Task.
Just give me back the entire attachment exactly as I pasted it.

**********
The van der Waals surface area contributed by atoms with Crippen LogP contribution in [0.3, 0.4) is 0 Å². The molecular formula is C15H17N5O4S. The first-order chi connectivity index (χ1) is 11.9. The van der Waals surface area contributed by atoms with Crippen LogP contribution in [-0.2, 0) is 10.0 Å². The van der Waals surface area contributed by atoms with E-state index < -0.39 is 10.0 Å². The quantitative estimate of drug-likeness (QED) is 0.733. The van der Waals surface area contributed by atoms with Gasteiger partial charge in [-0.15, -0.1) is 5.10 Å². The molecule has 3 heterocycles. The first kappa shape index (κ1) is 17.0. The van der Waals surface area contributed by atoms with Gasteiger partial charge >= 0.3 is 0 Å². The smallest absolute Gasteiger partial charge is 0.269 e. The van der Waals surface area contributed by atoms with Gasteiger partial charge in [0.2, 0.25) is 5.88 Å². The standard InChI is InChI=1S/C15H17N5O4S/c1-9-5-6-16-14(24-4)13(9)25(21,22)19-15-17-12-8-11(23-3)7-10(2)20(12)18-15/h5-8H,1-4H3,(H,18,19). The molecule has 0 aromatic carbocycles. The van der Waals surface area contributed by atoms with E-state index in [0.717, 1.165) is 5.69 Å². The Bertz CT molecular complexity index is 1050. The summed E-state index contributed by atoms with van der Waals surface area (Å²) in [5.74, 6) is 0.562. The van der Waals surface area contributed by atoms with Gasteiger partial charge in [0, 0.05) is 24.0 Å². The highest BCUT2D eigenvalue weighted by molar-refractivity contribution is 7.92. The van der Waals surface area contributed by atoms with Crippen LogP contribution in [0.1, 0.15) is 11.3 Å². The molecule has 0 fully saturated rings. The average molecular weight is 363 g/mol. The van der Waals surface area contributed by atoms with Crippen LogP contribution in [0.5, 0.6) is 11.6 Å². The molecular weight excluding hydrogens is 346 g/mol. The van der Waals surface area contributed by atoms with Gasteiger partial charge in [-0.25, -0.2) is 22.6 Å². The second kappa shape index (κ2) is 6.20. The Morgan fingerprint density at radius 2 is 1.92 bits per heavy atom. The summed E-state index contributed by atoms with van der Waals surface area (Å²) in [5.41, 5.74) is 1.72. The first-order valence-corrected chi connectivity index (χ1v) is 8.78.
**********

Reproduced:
The van der Waals surface area contributed by atoms with Crippen LogP contribution in [0.3, 0.4) is 0 Å². The molecular formula is C15H17N5O4S. The first-order chi connectivity index (χ1) is 11.9. The van der Waals surface area contributed by atoms with Crippen LogP contribution in [-0.2, 0) is 10.0 Å². The van der Waals surface area contributed by atoms with E-state index < -0.39 is 10.0 Å². The quantitative estimate of drug-likeness (QED) is 0.733. The van der Waals surface area contributed by atoms with Gasteiger partial charge in [-0.15, -0.1) is 5.10 Å². The molecule has 3 heterocycles. The first kappa shape index (κ1) is 17.0. The van der Waals surface area contributed by atoms with Gasteiger partial charge >= 0.3 is 0 Å². The smallest absolute Gasteiger partial charge is 0.269 e. The van der Waals surface area contributed by atoms with Gasteiger partial charge in [0.2, 0.25) is 5.88 Å². The standard InChI is InChI=1S/C15H17N5O4S/c1-9-5-6-16-14(24-4)13(9)25(21,22)19-15-17-12-8-11(23-3)7-10(2)20(12)18-15/h5-8H,1-4H3,(H,18,19). The molecule has 0 aromatic carbocycles. The van der Waals surface area contributed by atoms with E-state index in [0.717, 1.165) is 5.69 Å². The Bertz CT molecular complexity index is 1050. The summed E-state index contributed by atoms with van der Waals surface area (Å²) in [5.74, 6) is 0.562. The van der Waals surface area contributed by atoms with Gasteiger partial charge in [0, 0.05) is 24.0 Å². The highest BCUT2D eigenvalue weighted by molar-refractivity contribution is 7.92. The van der Waals surface area contributed by atoms with Crippen LogP contribution in [0.1, 0.15) is 11.3 Å². The molecule has 0 fully saturated rings. The average molecular weight is 363 g/mol. The van der Waals surface area contributed by atoms with Crippen LogP contribution in [0.5, 0.6) is 11.6 Å². The molecular weight excluding hydrogens is 346 g/mol. The van der Waals surface area contributed by atoms with Gasteiger partial charge in [-0.25, -0.2) is 22.6 Å². The second kappa shape index (κ2) is 6.20. The Morgan fingerprint density at radius 2 is 1.92 bits per heavy atom. The summed E-state index contributed by atoms with van der Waals surface area (Å²) in [5.41, 5.74) is 1.72. The first-order valence-corrected chi connectivity index (χ1v) is 8.78.